Canine Allergies

Both people and pets can suffer from allergies. I belong to multiple online canine groups where at least one person a week asks a question about hot spots, feet licking, or other allergy-based reactions. Sadly, nine out of ten times, the people who are “giving advice” automatically tell the person asking that the suffering dog has food allergies. There are a few issues with this. 

First and foremost, most people do not understand that dogs that have food allergies are usually just that…a dog, NOT a puppy. A puppy under the age of nine months VERY RARELY will have a food allergy. In all reality, they probably are having an immune response to something else in their environment. Changing your pet’s food should not always be the first response. In turn, understanding the different types of allergies is imperative.

Types of Allergies in Dogs

Predominantly, allergies in general are a misguided reaction of the body’s immune system. PUPPIES who have allergy-type reactions more than likely have a lowered immune system and the best way to battle this is supplements. Nevertheless, that will be further discussed later. 

There are multiple allergy sources for dogs. Skin allergies, food allergies, and environmental allergies are all common allergies that can be seen in canines. Another complication is that the symptoms of each of these can mimic one another which can make it difficult to pinpoint the type of allergy.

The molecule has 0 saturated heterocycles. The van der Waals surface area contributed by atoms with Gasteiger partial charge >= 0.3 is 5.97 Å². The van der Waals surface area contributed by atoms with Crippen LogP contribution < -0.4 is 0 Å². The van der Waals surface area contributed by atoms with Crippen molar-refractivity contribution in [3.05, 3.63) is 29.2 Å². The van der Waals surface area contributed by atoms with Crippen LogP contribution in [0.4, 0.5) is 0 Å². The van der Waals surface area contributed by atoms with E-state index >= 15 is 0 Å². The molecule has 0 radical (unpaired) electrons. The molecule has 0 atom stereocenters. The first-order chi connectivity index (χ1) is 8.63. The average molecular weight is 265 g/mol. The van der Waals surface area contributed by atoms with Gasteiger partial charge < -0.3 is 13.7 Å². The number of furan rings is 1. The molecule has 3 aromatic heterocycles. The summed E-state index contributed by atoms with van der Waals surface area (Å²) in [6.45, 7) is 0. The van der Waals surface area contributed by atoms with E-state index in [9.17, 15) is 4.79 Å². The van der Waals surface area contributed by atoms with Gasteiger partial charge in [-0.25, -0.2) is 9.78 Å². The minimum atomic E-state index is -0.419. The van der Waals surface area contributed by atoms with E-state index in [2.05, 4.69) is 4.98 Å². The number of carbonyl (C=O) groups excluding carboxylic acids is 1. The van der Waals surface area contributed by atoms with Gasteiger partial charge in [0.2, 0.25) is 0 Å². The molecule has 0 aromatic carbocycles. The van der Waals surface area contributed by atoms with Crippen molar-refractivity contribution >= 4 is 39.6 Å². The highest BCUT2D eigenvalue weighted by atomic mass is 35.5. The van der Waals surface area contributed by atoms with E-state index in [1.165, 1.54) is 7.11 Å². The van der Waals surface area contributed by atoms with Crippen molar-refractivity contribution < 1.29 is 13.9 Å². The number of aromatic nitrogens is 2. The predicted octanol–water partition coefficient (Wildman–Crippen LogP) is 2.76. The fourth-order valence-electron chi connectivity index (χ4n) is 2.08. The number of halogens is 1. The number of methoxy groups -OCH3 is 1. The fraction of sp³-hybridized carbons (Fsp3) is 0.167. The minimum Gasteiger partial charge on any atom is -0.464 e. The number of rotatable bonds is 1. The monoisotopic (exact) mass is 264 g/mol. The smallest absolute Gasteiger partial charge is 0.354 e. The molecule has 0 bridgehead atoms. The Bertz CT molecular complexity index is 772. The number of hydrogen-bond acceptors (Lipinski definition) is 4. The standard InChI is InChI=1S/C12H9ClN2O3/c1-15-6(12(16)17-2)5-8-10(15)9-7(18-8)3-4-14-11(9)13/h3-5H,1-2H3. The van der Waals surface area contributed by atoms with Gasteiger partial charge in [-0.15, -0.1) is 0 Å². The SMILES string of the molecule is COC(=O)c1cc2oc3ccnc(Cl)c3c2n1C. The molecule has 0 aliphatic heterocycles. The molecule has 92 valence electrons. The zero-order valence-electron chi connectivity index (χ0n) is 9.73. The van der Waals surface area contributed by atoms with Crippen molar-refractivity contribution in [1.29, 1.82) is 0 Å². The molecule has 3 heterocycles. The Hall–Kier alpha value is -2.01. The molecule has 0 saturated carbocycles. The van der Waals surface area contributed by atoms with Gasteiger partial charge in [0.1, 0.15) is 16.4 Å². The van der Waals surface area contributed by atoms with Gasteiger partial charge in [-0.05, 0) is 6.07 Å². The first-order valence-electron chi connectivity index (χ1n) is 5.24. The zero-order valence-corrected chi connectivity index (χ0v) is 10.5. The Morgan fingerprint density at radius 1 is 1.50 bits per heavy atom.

Skin Reactive Allergies

The terminology for this allergy is somewhat misleading. This is not really an allergy in and of itself, it is the reaction to an allergy. Skin allergies, also known as allergic dermatitis, are the most common type of allergic reaction in dogs. There are three main causes of skin allergies in dogs:

1. Fleas

2. Food

3. Environmental


Flea allergy dermatitis is an allergic reaction to flea bites (not the fleas themselves). Some dogs are allergic to flea saliva. In turn, when a female flea bites the dog, the body reacts to this bite. Affected dogs become extremely itchy in those areas where fleas are most prevalent. It usually shows up the most on the animal's back near the base of the tail. There may also be a reaction on the dog’s tummy and genital area. The dog’s skin may become red, inflamed, and scabbed. In addition, there can be significant hair loss in the affected areas of the dog’s body. For flea allergic dermatitis, there must be fleas.  Even if you do not see the fleas themselves, look for “flea dirt” which are small dirt-like granules on the animal’s skin. This is flea feces.